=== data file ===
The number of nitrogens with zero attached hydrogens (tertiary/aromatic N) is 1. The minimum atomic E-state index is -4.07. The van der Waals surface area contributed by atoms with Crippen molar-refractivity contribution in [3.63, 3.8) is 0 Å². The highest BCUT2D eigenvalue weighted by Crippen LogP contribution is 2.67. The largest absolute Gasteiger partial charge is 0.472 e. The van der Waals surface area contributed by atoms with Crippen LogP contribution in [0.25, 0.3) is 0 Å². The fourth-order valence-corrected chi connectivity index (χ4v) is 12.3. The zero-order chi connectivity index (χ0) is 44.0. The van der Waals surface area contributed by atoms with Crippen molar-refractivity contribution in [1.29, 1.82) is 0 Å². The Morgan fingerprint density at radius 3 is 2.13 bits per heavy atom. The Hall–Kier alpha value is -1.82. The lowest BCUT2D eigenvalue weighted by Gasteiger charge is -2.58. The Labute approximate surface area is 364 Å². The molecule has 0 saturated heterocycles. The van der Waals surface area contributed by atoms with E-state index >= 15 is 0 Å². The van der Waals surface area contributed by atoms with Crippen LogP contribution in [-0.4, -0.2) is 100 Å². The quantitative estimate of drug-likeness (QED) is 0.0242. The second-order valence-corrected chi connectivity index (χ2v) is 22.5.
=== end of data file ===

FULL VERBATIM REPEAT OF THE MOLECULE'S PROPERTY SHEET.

The number of nitrogens with zero attached hydrogens (tertiary/aromatic N) is 1. The minimum atomic E-state index is -4.07. The van der Waals surface area contributed by atoms with Crippen molar-refractivity contribution in [3.63, 3.8) is 0 Å². The highest BCUT2D eigenvalue weighted by Crippen LogP contribution is 2.67. The largest absolute Gasteiger partial charge is 0.472 e. The van der Waals surface area contributed by atoms with Crippen LogP contribution in [0.25, 0.3) is 0 Å². The fourth-order valence-corrected chi connectivity index (χ4v) is 12.3. The zero-order chi connectivity index (χ0) is 44.0. The van der Waals surface area contributed by atoms with Crippen molar-refractivity contribution in [1.29, 1.82) is 0 Å². The Morgan fingerprint density at radius 3 is 2.13 bits per heavy atom. The Hall–Kier alpha value is -1.82. The lowest BCUT2D eigenvalue weighted by Gasteiger charge is -2.58. The Labute approximate surface area is 364 Å². The molecule has 0 saturated heterocycles. The van der Waals surface area contributed by atoms with E-state index >= 15 is 0 Å². The van der Waals surface area contributed by atoms with Crippen LogP contribution in [-0.4, -0.2) is 100 Å². The quantitative estimate of drug-likeness (QED) is 0.0242. The second-order valence-corrected chi connectivity index (χ2v) is 22.5.